Piano Sonata No. 13, E-flat major, Op. 27, no. 1
Piano Sonata No. 26, E-flat major Les adieux, Op. 81a
Shatter to Rebuild: New Form, New Sound
Indulging in one’s own success might kill an artistic mind, but it was definitely not Beethoven. As diligent as always, Beethoven constantly brought up new ideas to the Sonata form and piano skills. In the concert, we get to hear the new and different instrumental sound of piano created by Beethoven through these more original, creative, and heartstring-pulling sonatas.
Piano Sonata No. 16, G major, Op. 31, no. 1
Piano Sonata No. 17, D minor Tempest, Op. 31, no. 2
Piano Sonata No. 22, F major, Op. 54
Piano Sonata No. 23, F minor Appassionata, Op. 57
The Kaleidoscopic Fantasy: Dare to Change, Dare to Challenge
He had a perfect command of structure, and his widest ideas were made possible through the musicals. Beethoven knew how to render a magnificent concerto in a sonata, while he was also good at playing with rules and harmony, even writing a sonata away from its definitive form, to picture the profound realm of fantasy. Because of him, sonata was given a new possibility.
Piano Sonata No. 11, B-flat major, Op. 22
Piano Sonata No. 18, E-flat major The Hunt, Op. 31, no. 3
Piano Sonata No. 12, A-flat major Funeral March, Op. 26
Piano Sonata No. 14, C-sharp minor Moonlight, Op. 27, no. 2
Ray of Dawn: the Warm and Gentle Spirit
Although Allegro spiritoso is the signature of Beethoven, it never veils the beauty of his Adagio, which sometimes is even more earcatching with its nuanced contrasts. The concert program exclusively in majors presents a palette of pure and soft brush, fugitive light and shadow, and bright and sophisticated simplicity, through which Beethoven has left an eternal message to the world.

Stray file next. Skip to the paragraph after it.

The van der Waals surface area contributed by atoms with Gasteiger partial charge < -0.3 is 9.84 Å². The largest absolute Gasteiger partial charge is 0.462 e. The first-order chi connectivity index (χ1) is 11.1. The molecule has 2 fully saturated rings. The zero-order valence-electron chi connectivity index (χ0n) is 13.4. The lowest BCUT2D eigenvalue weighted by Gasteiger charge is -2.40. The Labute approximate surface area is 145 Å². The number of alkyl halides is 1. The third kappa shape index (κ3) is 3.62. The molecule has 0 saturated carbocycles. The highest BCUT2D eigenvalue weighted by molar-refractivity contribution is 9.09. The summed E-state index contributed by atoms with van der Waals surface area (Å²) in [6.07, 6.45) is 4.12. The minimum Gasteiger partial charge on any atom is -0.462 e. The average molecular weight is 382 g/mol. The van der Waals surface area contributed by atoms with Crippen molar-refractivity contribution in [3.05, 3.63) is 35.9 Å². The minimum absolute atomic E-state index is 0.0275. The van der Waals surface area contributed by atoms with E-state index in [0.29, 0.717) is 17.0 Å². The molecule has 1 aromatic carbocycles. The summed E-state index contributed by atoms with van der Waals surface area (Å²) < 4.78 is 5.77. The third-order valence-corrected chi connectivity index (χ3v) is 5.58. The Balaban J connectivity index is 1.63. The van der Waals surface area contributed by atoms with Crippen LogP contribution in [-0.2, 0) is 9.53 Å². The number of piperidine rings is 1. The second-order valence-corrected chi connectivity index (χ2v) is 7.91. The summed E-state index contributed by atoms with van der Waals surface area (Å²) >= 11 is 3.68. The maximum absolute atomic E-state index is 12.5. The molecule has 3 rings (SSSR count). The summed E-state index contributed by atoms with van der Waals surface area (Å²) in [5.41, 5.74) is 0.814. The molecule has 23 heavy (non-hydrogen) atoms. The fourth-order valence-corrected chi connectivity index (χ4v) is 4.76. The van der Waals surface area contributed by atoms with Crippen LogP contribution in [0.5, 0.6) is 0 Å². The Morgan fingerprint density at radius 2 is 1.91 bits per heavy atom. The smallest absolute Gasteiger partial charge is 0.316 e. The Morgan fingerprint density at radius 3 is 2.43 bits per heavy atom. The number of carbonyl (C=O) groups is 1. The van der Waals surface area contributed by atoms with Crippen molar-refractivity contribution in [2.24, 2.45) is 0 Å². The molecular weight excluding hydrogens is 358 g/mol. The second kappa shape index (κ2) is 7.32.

Piano Sonata No. 24, F-sharp major à Thérèse, Op. 78
Piano Sonata No. 4, E-flat major Grand Sonata, Op. 7
Piano Sonata No. 9, E major, Op. 14, no. 1
Piano Sonata No. 25, G major, Op. 79
Piano Sonata No. 21, C major Waldstein, Op. 53
Mountains and Waters: the Shimmering Truth
In the latter years of Beethoven’s life, his music became more abstract as it was more telling. The sonatas cantabile sometimes flow like waters, while sometimes dominate like magnificent mountains. The concert for the night brings the audience step-by-step into the world of the aged composer, where we finally encounter the two iconic fugues, the most challenging and thrilling masterpieces by Beethoven.
Piano Sonata No. 27, E minor, Op. 90
Piano Sonata No. 28, A major, Op. 101
Piano Sonata No. 29, B-flat major Hammerklavier, Op. 106
The Final Moto: Greatest Love Found Inward
The last three piano sonatas by Beethoven can be considered a complete work based on the development of tones and sentiments. With a look back on the tradition and at the future creation, he went through his life experiences as to reflect upon humanity. Fantasy, sonata, variations and fugue are gathered here to form the great and unparalleled art known as the one and only Beethoven.
Piano Sonata No. 30, E major, Op. 109
Piano Sonata No. 31, A-flat major, Op. 110
Piano Sonata No. 32, C minor, Op. 11
Kun-woo PAIK - Beethoven Piano Sonata Cycle
※Program order may be subject to change.